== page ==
5. Confidentiality of Rent Board Filings: The City would be allowed to use information in Rent Board files for the enforcement of other City ordinances. The current ordinance prohibits such use of this information.  Practical Impact: the Rent board will soon publish regulations to protect the confidentiality of tenant-related information, which will not necessarily be usable by other agencies. We may expect less concern over landlord-specific information, which will without question be made available for purposes of enforcing the City’s rules regarding business licenses. It is unfortunate that neither the old nor the new rule says whether or not tenant or landlord information may be turned over to county, state, or federal officials.   In the real world, therefore, you should expect that everything you tell the Rent Board will become public information.
  6. Base Rent Ceilings: The base rent ceiling for a unit that was not rented on the operative base date would be the first rent charged, unless another rent was previously certified by the Rent Board. Under current law, the owner is required to set the base rent as a good faith estimate of the median rent for comparable units.  Practical Impact:  While the rule talks about a narrow situation, i.e. where “a unit was not rented on the operative base date”, it seems to be aimed at a more general problem, which is what to do where a tenancy was created prior to 1999, and which continues to this day, but where for whatever reason the base rent was never registered or certified by the Board. In such situations the owner may set things right by registering the rent first charged to the continuing tenant.  The law would appear to have limited applicability to Costa Hawkins vacancies since 1999 since the negotiated rent, properly registered, would become the base rent for such units
  7. Roommates:  A landlord may not evict a tenant for violation of a lease's prohibition on subletting if the tenant replaces a roommate with a tenant who meets the landlord's customary occupancy qualifications and the landlord fails to articulate a well-founded reason for the refusal. Current law does not expressly restrict eviction under these circumstances.  Practical Impact:  some housing providers have attempted to declare a Costa Hawkins vacancy where one of multiple tenants named in the lease moves out.  Others have tried to do the same where the tenant has, with permission, taken in a roommate as a subtenant, but the roommate has left, leaving the named tenant solely responsible for lease payments.  The new rule tries to plug the loophole by requiring the landlord to accept a replacement unless there is a “well-founded” reason not to do so.  BPOA had a hand in drafting the language defining “well-founded” and we are reasonably satisfied that a new sub-tenant may be rejected if he/she fails to pass any of the customary tests (credit checks, references, etc.).  You may also refuse permission for a new subtenant (or co-tenant) if the result would be to exceed the occupancy limits set by the lease (or, in the case of pre-1999 tenancies the base occupancy limit established in 1979).  Most important points to note here: stick to your guns when the new person doesn’t pass your reasonable tests, and, when he/she does pass the tests, be careful not to document the agreement in a way which turns the new person into a full-fledged tenant entitled to remain on premises even after the original, named tenant leaves. The key word is “subtenant”, since subtenants lose their right to stay on once the master tenant has vacated. So, for example do not allow the new person to sign a lease, and do not under any circumstances accept rent from such person.  Your legal relationship should continue to be with the remaining, original tenant with whom you signed the lease.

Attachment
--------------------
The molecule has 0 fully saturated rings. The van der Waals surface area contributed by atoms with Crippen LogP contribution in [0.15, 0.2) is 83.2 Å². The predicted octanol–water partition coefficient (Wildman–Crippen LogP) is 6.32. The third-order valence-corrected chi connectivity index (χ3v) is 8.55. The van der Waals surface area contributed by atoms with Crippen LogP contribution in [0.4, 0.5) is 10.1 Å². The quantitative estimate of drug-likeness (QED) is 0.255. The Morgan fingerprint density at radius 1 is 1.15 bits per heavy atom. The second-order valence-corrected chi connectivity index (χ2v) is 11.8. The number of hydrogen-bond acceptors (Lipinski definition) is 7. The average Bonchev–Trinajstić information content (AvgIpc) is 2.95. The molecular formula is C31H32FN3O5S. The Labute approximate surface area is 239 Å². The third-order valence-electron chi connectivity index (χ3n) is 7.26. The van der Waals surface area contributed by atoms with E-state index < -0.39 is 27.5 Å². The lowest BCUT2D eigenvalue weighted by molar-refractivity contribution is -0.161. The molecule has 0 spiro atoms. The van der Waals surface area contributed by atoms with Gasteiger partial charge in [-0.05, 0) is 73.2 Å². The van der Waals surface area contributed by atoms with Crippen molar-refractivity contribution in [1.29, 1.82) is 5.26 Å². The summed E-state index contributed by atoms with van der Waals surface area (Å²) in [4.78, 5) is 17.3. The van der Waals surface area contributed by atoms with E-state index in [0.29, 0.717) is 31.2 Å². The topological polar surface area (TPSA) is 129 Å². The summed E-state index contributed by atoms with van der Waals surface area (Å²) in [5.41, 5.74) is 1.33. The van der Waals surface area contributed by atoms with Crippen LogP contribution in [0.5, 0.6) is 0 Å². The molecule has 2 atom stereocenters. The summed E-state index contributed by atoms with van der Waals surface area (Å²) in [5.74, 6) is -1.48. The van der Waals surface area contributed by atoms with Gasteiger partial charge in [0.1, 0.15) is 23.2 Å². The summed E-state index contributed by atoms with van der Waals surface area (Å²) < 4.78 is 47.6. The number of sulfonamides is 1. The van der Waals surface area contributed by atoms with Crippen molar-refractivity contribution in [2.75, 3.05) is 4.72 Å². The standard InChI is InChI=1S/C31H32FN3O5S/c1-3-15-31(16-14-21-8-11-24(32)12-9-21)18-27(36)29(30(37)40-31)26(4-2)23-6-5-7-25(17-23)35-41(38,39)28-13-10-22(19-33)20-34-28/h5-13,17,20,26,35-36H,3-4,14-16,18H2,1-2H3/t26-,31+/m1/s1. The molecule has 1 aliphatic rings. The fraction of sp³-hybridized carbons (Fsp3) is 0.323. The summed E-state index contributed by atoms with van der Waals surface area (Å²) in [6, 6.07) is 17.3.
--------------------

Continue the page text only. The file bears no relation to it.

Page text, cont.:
8. Criminal Penalties for Violations of the Rent Stabilization Ordinance:  these would be mostly eliminated except where a landlord is found guilty of willfully violating the eviction controls and the maximum penalty would be modified to conform to state law. Under current law, a landlord is subject to criminal penalties for the willful violation of any provision of the Rent Stabilization Ordinance.  Practical Impact: the criminal penalties in the original ordinance (a $500 fine plus up to six months in jail) were of questionable constitutionality, and were seldom enforced.  Nonetheless they gave the Rent Board useful leverage in cases of non-registration and other violations of the intricate regulations of the Board. Housing providers, to avoid the implied threat, “settled” with the Board for substantial amounts.  This leverage factor is now gone.